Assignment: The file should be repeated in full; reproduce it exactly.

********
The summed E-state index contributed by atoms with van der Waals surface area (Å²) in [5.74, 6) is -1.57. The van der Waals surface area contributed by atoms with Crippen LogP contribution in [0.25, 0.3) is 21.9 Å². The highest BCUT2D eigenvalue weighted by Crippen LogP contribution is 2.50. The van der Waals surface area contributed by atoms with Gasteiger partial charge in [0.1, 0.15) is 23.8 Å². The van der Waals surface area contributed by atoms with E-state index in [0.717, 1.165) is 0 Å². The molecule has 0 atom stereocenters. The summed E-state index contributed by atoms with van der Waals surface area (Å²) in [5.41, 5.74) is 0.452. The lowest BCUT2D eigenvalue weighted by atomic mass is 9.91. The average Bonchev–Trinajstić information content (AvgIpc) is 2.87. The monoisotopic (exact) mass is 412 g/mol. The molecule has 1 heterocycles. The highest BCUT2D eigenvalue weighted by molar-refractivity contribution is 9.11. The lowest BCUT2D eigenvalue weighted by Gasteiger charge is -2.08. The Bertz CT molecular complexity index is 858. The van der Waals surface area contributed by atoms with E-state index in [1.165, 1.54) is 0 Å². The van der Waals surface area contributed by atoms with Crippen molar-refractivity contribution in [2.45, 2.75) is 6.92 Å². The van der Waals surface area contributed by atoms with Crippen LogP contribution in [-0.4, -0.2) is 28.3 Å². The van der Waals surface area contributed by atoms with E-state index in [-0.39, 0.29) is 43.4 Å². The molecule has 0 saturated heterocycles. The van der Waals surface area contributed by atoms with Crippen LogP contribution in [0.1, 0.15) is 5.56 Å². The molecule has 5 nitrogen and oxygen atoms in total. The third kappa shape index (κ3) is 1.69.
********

The summed E-state index contributed by atoms with van der Waals surface area (Å²) in [5.74, 6) is -1.57. The van der Waals surface area contributed by atoms with Crippen LogP contribution in [0.25, 0.3) is 21.9 Å². The highest BCUT2D eigenvalue weighted by Crippen LogP contribution is 2.50. The van der Waals surface area contributed by atoms with Gasteiger partial charge in [0.1, 0.15) is 23.8 Å². The van der Waals surface area contributed by atoms with E-state index in [0.717, 1.165) is 0 Å². The molecule has 0 atom stereocenters. The summed E-state index contributed by atoms with van der Waals surface area (Å²) in [5.41, 5.74) is 0.452. The lowest BCUT2D eigenvalue weighted by atomic mass is 9.91. The average Bonchev–Trinajstić information content (AvgIpc) is 2.87. The monoisotopic (exact) mass is 412 g/mol. The molecule has 1 heterocycles. The highest BCUT2D eigenvalue weighted by molar-refractivity contribution is 9.11. The lowest BCUT2D eigenvalue weighted by Gasteiger charge is -2.08. The Bertz CT molecular complexity index is 858. The van der Waals surface area contributed by atoms with E-state index in [1.165, 1.54) is 0 Å². The van der Waals surface area contributed by atoms with Crippen molar-refractivity contribution in [2.45, 2.75) is 6.92 Å². The van der Waals surface area contributed by atoms with Crippen LogP contribution in [-0.4, -0.2) is 28.3 Å². The van der Waals surface area contributed by atoms with E-state index in [-0.39, 0.29) is 43.4 Å². The molecule has 0 saturated heterocycles. The van der Waals surface area contributed by atoms with Crippen LogP contribution in [0.1, 0.15) is 5.56 Å². The molecule has 5 nitrogen and oxygen atoms in total. The third kappa shape index (κ3) is 1.69.